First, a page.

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Thursday, 30 May, 2002, 07:47 GMT 08:47 UK
Navy frigate stops Iraqi smugglers
HMS Portland moves alongside the smugglers' ship MV Devo
Intelligence information picked out the suspect ship
Navy frigate HMS Portland has stopped an Iraqi ship trying to smuggle illegal oil supplies out of the country.

It is the second such seizure by the warship in just over a month, while patrolling the Persian Gulf.

During Wednesday night's operation Royal Marines boarded the Iraqi vessel hunting for weapons of mass destruction.

File picture showing a member of HMS Portland carrying out a search
A full search of the ship was carried out by the Royal Navy

They immediately took control, with the smugglers putting up "passive resistance", said the Ministry of Defence.

'Crack team'

Speaking on the BBC Radio 4's Today Programme, Commanding Officer Jonathan Handley of HMS Portland, said intelligence information first revealed the suspected smuggler was at large.

He said: "I am really thrilled that we have a crack team on board and a very good intelligence network to detect these vessels leaving."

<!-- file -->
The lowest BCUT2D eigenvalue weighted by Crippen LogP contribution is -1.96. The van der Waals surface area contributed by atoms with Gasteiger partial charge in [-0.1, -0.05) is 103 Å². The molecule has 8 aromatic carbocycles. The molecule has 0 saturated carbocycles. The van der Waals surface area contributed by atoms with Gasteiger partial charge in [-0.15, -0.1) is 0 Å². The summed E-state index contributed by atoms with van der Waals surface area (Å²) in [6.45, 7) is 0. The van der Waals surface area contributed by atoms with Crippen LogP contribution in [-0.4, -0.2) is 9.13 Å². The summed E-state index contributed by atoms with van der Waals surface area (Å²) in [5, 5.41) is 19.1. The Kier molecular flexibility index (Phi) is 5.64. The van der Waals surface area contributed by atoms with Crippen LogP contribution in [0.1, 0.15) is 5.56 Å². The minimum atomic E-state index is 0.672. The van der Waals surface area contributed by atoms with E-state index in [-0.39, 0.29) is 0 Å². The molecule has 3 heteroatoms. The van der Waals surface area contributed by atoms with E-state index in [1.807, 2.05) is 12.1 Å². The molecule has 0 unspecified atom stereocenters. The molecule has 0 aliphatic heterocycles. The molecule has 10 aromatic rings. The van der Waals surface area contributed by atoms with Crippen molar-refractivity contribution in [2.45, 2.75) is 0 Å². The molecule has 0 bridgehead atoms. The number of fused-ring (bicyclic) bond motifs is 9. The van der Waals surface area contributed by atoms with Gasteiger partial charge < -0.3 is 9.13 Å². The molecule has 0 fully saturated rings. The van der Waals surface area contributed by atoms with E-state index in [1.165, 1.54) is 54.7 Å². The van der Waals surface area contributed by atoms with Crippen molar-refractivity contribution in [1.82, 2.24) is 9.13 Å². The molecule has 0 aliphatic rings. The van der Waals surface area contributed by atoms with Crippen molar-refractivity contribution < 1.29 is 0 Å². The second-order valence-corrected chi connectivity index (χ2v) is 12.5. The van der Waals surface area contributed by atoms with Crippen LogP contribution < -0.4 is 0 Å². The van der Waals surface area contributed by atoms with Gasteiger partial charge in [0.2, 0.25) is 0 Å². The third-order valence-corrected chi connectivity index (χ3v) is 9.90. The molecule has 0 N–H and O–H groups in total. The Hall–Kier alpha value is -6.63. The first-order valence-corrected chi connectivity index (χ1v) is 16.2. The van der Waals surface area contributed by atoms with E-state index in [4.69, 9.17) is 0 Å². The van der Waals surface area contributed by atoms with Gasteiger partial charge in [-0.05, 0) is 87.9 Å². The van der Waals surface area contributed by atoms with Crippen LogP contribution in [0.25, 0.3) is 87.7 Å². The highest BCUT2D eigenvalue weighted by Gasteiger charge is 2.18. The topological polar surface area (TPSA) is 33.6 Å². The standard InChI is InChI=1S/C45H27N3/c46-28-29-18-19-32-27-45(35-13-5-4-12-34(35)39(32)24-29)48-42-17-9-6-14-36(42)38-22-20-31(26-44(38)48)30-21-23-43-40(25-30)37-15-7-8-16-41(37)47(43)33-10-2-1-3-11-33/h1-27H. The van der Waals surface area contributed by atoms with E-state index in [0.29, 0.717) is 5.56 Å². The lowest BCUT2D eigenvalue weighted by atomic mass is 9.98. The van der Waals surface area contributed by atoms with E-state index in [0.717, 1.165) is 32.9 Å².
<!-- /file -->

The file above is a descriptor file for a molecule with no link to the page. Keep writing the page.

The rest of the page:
A team of specialist Royal Marines went on board the "shabby tanker" first.

It was their job to check for "arms, parts and weapons of mass destruction", said Mr Handley.

They were followed by a second Royal Navy boarding team who conducted a full search and verified the occupants were smugglers.

'Money for Saddam Hussein'

The vessel, MV Devo, had 3,100 tons of contraband diesel oil on board, the MoD said.

It had broken the UN embargo which prohibits Iraq from selling its oil on the open market.

Mr Handley said Iraqi smugglers were "trying to get some money for Saddam Hussein's private use".


This is routine stuff but tiring, given the intense heat that they are experiencing

CO Jonathan Handley

The seizure is the second the warship has made in just over a month while on patrols part of the International Maritime Intervention Force.

In April it stopped a vessel carrying 1,500 tons of diesel fuel.

Mr Handley told the Today programme he believed "very few" smugglers were now getting through, thanks to his teams' detection and intervention.

"This is routine stuff but tiring, given the intense heat that they are experiencing," he added.

An MOD spokesman said the vessel captured on Wednesday night would be handed over to the UN who would sell it for scrap and also sell its cargo to cover its costs.


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09 Jan 02 | Middle East
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